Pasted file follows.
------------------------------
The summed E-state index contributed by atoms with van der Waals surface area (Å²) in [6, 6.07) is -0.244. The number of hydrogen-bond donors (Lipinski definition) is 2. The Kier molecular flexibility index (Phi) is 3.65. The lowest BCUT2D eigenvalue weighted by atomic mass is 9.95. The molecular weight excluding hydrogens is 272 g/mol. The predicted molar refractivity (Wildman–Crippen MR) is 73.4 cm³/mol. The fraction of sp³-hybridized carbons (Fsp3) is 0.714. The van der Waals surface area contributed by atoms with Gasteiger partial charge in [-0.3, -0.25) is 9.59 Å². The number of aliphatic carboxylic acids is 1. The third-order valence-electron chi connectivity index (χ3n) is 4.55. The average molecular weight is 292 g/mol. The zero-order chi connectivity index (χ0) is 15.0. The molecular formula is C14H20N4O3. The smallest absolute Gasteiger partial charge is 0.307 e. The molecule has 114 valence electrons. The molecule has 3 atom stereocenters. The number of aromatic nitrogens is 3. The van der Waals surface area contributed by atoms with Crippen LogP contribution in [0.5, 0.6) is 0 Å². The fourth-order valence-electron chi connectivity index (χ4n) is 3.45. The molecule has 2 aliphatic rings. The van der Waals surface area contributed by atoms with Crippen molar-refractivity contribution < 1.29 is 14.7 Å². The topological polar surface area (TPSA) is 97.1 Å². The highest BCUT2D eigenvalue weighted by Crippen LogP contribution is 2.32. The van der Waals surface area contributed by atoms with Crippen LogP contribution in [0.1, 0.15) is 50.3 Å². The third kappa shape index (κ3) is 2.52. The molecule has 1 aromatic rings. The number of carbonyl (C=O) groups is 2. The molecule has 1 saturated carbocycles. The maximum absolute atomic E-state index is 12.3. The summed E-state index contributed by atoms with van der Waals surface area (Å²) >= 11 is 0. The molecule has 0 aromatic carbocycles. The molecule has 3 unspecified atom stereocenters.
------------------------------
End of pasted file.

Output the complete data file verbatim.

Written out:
The summed E-state index contributed by atoms with van der Waals surface area (Å²) in [6, 6.07) is -0.244. The number of hydrogen-bond donors (Lipinski definition) is 2. The Kier molecular flexibility index (Phi) is 3.65. The lowest BCUT2D eigenvalue weighted by atomic mass is 9.95. The molecular weight excluding hydrogens is 272 g/mol. The predicted molar refractivity (Wildman–Crippen MR) is 73.4 cm³/mol. The fraction of sp³-hybridized carbons (Fsp3) is 0.714. The van der Waals surface area contributed by atoms with Gasteiger partial charge in [-0.3, -0.25) is 9.59 Å². The number of aliphatic carboxylic acids is 1. The third-order valence-electron chi connectivity index (χ3n) is 4.55. The average molecular weight is 292 g/mol. The zero-order chi connectivity index (χ0) is 15.0. The molecular formula is C14H20N4O3. The smallest absolute Gasteiger partial charge is 0.307 e. The molecule has 114 valence electrons. The molecule has 3 atom stereocenters. The number of aromatic nitrogens is 3. The van der Waals surface area contributed by atoms with Crippen LogP contribution in [0.5, 0.6) is 0 Å². The fourth-order valence-electron chi connectivity index (χ4n) is 3.45. The molecule has 2 aliphatic rings. The van der Waals surface area contributed by atoms with Crippen molar-refractivity contribution < 1.29 is 14.7 Å². The topological polar surface area (TPSA) is 97.1 Å². The highest BCUT2D eigenvalue weighted by Crippen LogP contribution is 2.32. The van der Waals surface area contributed by atoms with Crippen LogP contribution in [0.1, 0.15) is 50.3 Å². The third kappa shape index (κ3) is 2.52. The molecule has 1 aromatic rings. The number of carbonyl (C=O) groups is 2. The molecule has 1 saturated carbocycles. The maximum absolute atomic E-state index is 12.3. The summed E-state index contributed by atoms with van der Waals surface area (Å²) >= 11 is 0. The molecule has 0 aromatic carbocycles. The molecule has 3 unspecified atom stereocenters.